Except for a couple of brief encounters in public settings, Joseph Cotten’s Brian Cameron and Ingrid Bergman’s Paula Asquist never meet until the final scene of Gaslight. Brian Cameron has been obsessed with the unsolved murder of Paula Asquist’s aunt for years, and is stunned when he sees Paula in the flesh: she is the spitting image of her beautiful aunt. This sparks his interest in the case again. He personally hires a cop to walk the beat on that block and report back to him. He hangs around in the bushes. He watches, he waits. He has no idea what is going on in that house. He has some suspicions. He figures out that the husband is probably sneaking back into the house from the back through a skylight on the roof. But why? Again, he has some suspicions, but he is not sure. It is the wife who is the great mystery. She is rarely seen out in public. The one time Brian saw her in a public setting at a fancy concert, she had a breakdown and had to be led weeping from the room. Is something wrong with her? Is she mentally unstable? Or is she under the thumb of something evil? Does she have any idea who her husband is? Brian Cameron himself isn’t sure who the husband is, but he has some ideas. He needs to find out. He senses that it is urgent, that something truly awful is going on in that house, and he needs to figure out a way to stop it.
By the time he decides to knock on the door at 9 Thornton Square, the situation inside has come to a head. He can sense it, the way good lawyers and cops can sense things like that. It is time for him to make his move.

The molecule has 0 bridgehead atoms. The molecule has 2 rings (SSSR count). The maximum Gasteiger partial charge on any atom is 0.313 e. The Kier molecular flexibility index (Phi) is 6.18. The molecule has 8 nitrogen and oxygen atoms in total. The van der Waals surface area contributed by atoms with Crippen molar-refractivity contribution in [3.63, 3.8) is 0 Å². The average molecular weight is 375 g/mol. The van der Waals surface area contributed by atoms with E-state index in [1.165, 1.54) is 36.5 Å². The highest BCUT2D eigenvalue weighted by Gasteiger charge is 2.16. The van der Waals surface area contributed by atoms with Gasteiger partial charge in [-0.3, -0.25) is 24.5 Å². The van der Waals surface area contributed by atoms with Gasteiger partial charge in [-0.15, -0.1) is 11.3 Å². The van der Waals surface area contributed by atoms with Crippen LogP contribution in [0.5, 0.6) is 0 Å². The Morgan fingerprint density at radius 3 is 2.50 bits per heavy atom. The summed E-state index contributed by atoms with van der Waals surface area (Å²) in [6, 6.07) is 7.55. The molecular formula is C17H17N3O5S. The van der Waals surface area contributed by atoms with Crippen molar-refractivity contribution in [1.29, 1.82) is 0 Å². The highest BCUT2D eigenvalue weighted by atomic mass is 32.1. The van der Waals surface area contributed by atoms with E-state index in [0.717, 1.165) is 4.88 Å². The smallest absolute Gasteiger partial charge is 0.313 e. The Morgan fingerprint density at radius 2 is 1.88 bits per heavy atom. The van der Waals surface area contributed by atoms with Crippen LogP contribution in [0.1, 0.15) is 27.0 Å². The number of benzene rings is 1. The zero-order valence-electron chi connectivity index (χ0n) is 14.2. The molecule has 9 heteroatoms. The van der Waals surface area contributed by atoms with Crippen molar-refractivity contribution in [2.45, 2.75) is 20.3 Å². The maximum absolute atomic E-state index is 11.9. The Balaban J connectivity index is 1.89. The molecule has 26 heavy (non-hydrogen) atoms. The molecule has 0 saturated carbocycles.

He knocks on the door. The elderly housemaid says the lady of the house is not feeling well. Brian graciously ignores her, coming into the hallway, saying, “Oh, she’ll want to see me.”
A fearful Ingrid Bergman appears at the top of the stairway and tells him to go away. He comes up to meet her, and immediately launches into his story, which is designed to show his trustworthiness, and that he should be allowed to be there: he has something of use to her.
It is one of the first moments when a male (or female, for that matter: but his maleness is essential to cracking the belljar of that house) in the film treats her as someone with the authority to make her own choices. It is a moment where he knows he has to prove himself to her, show her something immediately that will gain her trust, and in so doing he admits that she has autonomy as a person, that trust is something that must be honestly earned. He understands that. The burden of proof is on HIM. His opening moments in this scene are deeply respectful of her autonomy as a person, although also tinged with urgency.